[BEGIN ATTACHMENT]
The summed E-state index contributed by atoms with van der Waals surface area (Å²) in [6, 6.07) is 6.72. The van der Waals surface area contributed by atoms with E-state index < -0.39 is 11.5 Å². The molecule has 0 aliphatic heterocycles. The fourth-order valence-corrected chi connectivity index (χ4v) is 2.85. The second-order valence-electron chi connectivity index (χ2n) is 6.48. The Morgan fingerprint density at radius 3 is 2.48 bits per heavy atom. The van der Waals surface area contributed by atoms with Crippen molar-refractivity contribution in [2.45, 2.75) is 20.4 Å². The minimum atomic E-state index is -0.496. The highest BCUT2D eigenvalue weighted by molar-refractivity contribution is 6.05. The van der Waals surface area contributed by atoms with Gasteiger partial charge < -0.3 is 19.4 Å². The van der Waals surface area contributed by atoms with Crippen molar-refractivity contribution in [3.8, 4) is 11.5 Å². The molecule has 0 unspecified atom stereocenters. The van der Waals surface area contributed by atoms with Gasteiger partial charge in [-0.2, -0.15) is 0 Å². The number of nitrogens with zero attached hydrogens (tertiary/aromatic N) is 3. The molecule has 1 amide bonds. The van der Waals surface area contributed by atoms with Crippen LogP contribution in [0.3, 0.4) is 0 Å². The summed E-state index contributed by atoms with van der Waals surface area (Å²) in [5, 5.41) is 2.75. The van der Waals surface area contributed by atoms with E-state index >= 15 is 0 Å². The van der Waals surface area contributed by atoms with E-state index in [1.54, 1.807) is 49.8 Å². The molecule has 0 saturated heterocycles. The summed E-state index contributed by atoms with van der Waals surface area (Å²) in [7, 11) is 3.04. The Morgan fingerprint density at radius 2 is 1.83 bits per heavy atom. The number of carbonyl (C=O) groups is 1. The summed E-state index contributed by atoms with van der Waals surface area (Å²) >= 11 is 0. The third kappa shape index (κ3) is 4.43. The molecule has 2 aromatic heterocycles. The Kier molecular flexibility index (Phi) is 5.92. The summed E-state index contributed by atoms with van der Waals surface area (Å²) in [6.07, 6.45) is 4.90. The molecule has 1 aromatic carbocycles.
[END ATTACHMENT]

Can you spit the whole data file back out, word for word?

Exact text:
The summed E-state index contributed by atoms with van der Waals surface area (Å²) in [6, 6.07) is 6.72. The van der Waals surface area contributed by atoms with E-state index < -0.39 is 11.5 Å². The molecule has 0 aliphatic heterocycles. The fourth-order valence-corrected chi connectivity index (χ4v) is 2.85. The second-order valence-electron chi connectivity index (χ2n) is 6.48. The Morgan fingerprint density at radius 3 is 2.48 bits per heavy atom. The van der Waals surface area contributed by atoms with Crippen molar-refractivity contribution in [2.45, 2.75) is 20.4 Å². The minimum atomic E-state index is -0.496. The highest BCUT2D eigenvalue weighted by molar-refractivity contribution is 6.05. The van der Waals surface area contributed by atoms with Gasteiger partial charge < -0.3 is 19.4 Å². The van der Waals surface area contributed by atoms with Crippen molar-refractivity contribution in [3.8, 4) is 11.5 Å². The molecule has 0 unspecified atom stereocenters. The van der Waals surface area contributed by atoms with Gasteiger partial charge in [-0.2, -0.15) is 0 Å². The number of nitrogens with zero attached hydrogens (tertiary/aromatic N) is 3. The molecule has 1 amide bonds. The van der Waals surface area contributed by atoms with Crippen LogP contribution in [0.3, 0.4) is 0 Å². The summed E-state index contributed by atoms with van der Waals surface area (Å²) in [5, 5.41) is 2.75. The van der Waals surface area contributed by atoms with E-state index >= 15 is 0 Å². The van der Waals surface area contributed by atoms with E-state index in [1.54, 1.807) is 49.8 Å². The molecule has 0 saturated heterocycles. The summed E-state index contributed by atoms with van der Waals surface area (Å²) in [7, 11) is 3.04. The Morgan fingerprint density at radius 2 is 1.83 bits per heavy atom. The number of carbonyl (C=O) groups is 1. The summed E-state index contributed by atoms with van der Waals surface area (Å²) >= 11 is 0. The third kappa shape index (κ3) is 4.43. The molecule has 2 aromatic heterocycles. The Kier molecular flexibility index (Phi) is 5.92. The summed E-state index contributed by atoms with van der Waals surface area (Å²) in [6.07, 6.45) is 4.90. The molecule has 1 aromatic carbocycles.